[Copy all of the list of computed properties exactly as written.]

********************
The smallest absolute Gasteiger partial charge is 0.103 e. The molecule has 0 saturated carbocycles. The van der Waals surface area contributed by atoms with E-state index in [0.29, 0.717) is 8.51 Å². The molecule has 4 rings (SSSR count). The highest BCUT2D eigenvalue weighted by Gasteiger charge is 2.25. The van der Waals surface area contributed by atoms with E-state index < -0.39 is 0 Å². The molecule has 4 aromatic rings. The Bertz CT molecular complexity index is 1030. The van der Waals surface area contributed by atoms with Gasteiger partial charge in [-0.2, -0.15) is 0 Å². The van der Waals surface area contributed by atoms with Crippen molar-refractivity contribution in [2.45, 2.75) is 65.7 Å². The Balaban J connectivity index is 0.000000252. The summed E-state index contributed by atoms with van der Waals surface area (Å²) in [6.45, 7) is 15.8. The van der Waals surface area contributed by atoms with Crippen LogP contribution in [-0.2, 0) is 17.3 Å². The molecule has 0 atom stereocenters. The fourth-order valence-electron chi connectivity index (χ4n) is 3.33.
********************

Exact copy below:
The smallest absolute Gasteiger partial charge is 0.103 e. The molecule has 0 saturated carbocycles. The van der Waals surface area contributed by atoms with E-state index in [0.29, 0.717) is 8.51 Å². The molecule has 4 rings (SSSR count). The highest BCUT2D eigenvalue weighted by Gasteiger charge is 2.25. The van der Waals surface area contributed by atoms with E-state index < -0.39 is 0 Å². The molecule has 4 aromatic rings. The Bertz CT molecular complexity index is 1030. The van der Waals surface area contributed by atoms with Gasteiger partial charge in [-0.2, -0.15) is 0 Å². The van der Waals surface area contributed by atoms with Crippen molar-refractivity contribution in [2.45, 2.75) is 65.7 Å². The Balaban J connectivity index is 0.000000252. The summed E-state index contributed by atoms with van der Waals surface area (Å²) in [6.45, 7) is 15.8. The van der Waals surface area contributed by atoms with Crippen LogP contribution in [-0.2, 0) is 17.3 Å². The molecule has 0 atom stereocenters. The fourth-order valence-electron chi connectivity index (χ4n) is 3.33.